LOS ANGELES, CA – The Airport Police that patrol and secure LAX require facilities that can properly deal with the consequences of major issues at the airport such as a terrorist disruption to travel, as well as man-made and natural threats, such as a major earthquake. Given that LAX is the second busiest airport in the nation and a key transportation mode for the region, it is essential that we also have a facility that can properly house our officers and their equipment.
The current LAX police facility was built in the 1950’s. It is in a state of disrepair and cannot accommodate the necessary technology for our police officers to do their jobs. Among other issues, the buildings air conditioning has broken multiple times; water damage has ruined many of the walls leading to a mold infestation; and cosmetic-only painting enhancements have done nothing to alleviate the structural problems associated with a building that has not weathered its aged. It should be noted that non-LAX proprietary police including contracted LAPD, which has a state of the art substation at the airport, and federal counterparts, have modern, and more than adequate facilities. Despite these glaring differences, our former chief of police, Patrick Gannon, did nothing to demand that his officers have the basic facilities to do our jobs.
LAAPOA has repeatedly highlighted the run down condition of our headquarters and has been informed that funding restrictions prevent the construction of a new facility. Given the $5-billion to be expended on the Landside Access Modernization Program, the $20 million expended to update lighting and media monitors inside the terminal and the $1.9 billion expended to provide 18 new gates to the international terminal, the funds exist to update the Airport Police headquarters but management has chosen to not prioritize basic resources for airport police.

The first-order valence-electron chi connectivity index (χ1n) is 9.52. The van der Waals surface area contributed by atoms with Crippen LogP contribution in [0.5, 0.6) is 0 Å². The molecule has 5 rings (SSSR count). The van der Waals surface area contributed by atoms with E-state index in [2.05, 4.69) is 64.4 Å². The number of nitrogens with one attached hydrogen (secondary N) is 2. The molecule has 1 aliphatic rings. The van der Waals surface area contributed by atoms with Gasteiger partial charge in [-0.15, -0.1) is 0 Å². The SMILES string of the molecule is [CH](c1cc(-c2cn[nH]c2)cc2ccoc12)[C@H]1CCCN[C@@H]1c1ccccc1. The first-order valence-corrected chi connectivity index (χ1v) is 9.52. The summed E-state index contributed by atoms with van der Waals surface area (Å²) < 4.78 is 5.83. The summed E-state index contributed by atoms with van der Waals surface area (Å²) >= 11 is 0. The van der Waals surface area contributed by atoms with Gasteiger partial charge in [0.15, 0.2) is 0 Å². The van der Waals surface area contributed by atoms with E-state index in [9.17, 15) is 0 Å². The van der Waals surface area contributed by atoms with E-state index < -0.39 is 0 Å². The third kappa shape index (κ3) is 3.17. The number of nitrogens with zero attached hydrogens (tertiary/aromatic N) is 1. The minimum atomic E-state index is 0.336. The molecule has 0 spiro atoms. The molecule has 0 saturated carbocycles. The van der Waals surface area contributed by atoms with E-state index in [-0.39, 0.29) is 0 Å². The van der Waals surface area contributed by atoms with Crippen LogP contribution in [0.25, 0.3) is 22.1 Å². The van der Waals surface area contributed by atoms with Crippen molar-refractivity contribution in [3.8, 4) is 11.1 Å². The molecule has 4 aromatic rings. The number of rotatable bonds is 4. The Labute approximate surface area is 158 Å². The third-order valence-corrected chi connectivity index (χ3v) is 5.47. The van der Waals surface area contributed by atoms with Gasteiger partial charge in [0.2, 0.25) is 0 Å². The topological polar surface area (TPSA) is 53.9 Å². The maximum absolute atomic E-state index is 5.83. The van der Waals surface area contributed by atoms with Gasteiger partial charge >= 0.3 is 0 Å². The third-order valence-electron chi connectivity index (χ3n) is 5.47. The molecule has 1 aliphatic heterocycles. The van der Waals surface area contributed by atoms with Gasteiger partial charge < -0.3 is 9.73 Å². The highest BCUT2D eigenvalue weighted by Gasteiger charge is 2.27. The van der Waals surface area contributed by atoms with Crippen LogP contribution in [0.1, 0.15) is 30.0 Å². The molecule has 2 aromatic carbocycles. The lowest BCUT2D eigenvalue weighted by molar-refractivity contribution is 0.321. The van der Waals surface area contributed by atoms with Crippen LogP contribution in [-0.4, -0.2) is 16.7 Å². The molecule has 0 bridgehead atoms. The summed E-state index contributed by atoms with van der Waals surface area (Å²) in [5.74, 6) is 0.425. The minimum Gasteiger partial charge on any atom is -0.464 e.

“A new airport police facility needs to be constructed at LAX to adequately accommodate our officers. Our dilapidated police headquarters, decaying patrol cars, outdated mobile incident command vehicle, and substandard operating equipment all speak for themselves,” said Marshall McClain, President of the Los Angeles Airport Peace Officers Association. “Given the billions spent on cosmetic enhancements to the airport, and a record-breaking number of passengers traveling through LAX, funding is available to address these operational and equipment concerns which directly affect our officer’s abilities to perform our work to the best of our abilities. LAAPOA hopes our next chief will focus on ensuring our officers have the resources they need to protect the travelers and employees of our airports and will advocate for a new police headquarters for our force.”